Qualcomm on Tuesday added Wireless Knowledge to the team of developers working on BREW (Binary Runtime Environment for Wireless), Qualcomm's two-week-old entry into the alphabet soup of wireless technology standards. It comes as no surprise, given that Wireless Knowledge is a joint venture of Qualcomm and Microsoft, but it does underscore the bet the wireless technology provider is making on its software.
Qualcomm is entering a crowded market for software that runs on wireless devices. In creating its BREW software system, the company hopes to gain the support of numerous companies, but has yet to announce any large backers.
"BREW is going to need a significant player," said Jupiter Research wireless analyst Joe Laszlo.
Wireless Knowledge is the 20th developer to sign deals with Qualcomm. Last week, MP3.com, the embattled file-swapping service turned best friend of the recording industry, announced that it's trying to create a way to deliver music by way of the BREW platform.
Don't consider Tuesday's announcement as anything more than just Microsoft keeping its irons in the standards fire, according to the Redmond giant's executives.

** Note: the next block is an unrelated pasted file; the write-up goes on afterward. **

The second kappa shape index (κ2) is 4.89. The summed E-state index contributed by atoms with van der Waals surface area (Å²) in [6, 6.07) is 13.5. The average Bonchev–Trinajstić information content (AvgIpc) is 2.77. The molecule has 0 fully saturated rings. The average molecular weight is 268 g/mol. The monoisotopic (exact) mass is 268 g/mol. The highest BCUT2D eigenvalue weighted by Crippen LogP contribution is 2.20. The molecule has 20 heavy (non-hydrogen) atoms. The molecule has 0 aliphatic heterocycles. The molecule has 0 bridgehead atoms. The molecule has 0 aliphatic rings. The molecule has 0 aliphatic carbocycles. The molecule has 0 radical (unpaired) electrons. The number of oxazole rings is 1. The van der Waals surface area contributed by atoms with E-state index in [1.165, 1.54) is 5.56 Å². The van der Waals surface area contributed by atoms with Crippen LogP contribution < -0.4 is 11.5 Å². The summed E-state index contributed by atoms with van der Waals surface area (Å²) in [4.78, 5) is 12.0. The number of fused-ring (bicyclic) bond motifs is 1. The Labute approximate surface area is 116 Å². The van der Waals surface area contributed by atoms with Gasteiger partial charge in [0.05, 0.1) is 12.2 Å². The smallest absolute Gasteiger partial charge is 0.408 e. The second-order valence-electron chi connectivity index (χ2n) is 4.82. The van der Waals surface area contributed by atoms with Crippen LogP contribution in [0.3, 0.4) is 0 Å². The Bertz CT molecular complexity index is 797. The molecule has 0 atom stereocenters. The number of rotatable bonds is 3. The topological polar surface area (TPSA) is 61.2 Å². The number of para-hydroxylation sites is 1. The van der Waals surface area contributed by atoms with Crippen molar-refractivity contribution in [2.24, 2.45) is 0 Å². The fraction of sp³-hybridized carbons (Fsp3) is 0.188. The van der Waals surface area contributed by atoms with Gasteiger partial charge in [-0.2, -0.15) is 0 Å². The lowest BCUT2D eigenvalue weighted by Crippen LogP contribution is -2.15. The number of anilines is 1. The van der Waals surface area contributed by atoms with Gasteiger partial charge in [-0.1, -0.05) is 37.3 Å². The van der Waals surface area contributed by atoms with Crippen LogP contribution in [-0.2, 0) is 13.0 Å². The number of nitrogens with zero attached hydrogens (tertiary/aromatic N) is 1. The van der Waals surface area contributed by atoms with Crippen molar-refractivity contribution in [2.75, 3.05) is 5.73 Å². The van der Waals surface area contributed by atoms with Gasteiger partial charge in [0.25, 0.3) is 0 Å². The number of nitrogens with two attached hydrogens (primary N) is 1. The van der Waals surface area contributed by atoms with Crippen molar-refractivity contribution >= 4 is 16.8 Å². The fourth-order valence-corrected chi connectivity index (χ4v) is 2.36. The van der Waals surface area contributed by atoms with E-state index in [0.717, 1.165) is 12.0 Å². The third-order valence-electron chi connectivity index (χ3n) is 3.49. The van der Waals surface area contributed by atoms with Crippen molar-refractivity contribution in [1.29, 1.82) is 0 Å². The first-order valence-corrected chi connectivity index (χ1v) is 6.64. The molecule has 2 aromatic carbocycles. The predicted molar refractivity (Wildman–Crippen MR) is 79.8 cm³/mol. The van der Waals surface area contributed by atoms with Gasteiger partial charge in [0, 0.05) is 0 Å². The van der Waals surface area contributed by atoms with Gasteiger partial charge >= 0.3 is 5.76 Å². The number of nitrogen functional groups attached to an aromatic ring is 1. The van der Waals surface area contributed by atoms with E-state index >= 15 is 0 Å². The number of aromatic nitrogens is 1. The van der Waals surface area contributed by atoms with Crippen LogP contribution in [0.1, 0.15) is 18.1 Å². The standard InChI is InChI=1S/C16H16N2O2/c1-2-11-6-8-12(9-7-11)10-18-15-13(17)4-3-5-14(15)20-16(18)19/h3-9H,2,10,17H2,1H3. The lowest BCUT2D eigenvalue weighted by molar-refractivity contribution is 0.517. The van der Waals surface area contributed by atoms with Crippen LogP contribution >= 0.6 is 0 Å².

"Microsoft has many relationships with many different companies," said Microsoft's Scott Gode, who directs marketing for the company's mobility group. "But that doesn't mean we support, or align, with anybody."
BREW's unveiling two weeks ago marked the sixth entry into the growing number of software platforms for cell phones. Qualcomm said the software will let developers write just one version of any type of application for cell phones.
BREW's real success will be judged on what cell phone makers do to add to the technology as next generation phones hit the market, according to analysts.
The market potential is huge. Qualcomm's CDMA-based chips, which enable cell phones to connect to the Web, will run BREW. CDMA chips are now embedded in 71 million phones.
So far, none of the handset makers have signaled one way or the other, although Qualcomm claims to have signed nonbinding memorandums of understanding with wireless carriers including Verizon Wireless, plus "several manufacturers," including Samsung, Kyocera Wireless and Pegaso in Mexico.
Jupiter's Lazlo believes that Sun Microsystem's Java-based wireless software is still an early favorite in the standards sprint.
The technology has already been introduced in Japan, built into the NTT DoCoMo phones. Sun and Motorola are also working on a Java-enabled phone for the U.S. markets. "On its face, just adding Wireless Knowledge to the mix doesn't mean Qualcomm is more of a credible threat to Java," he said.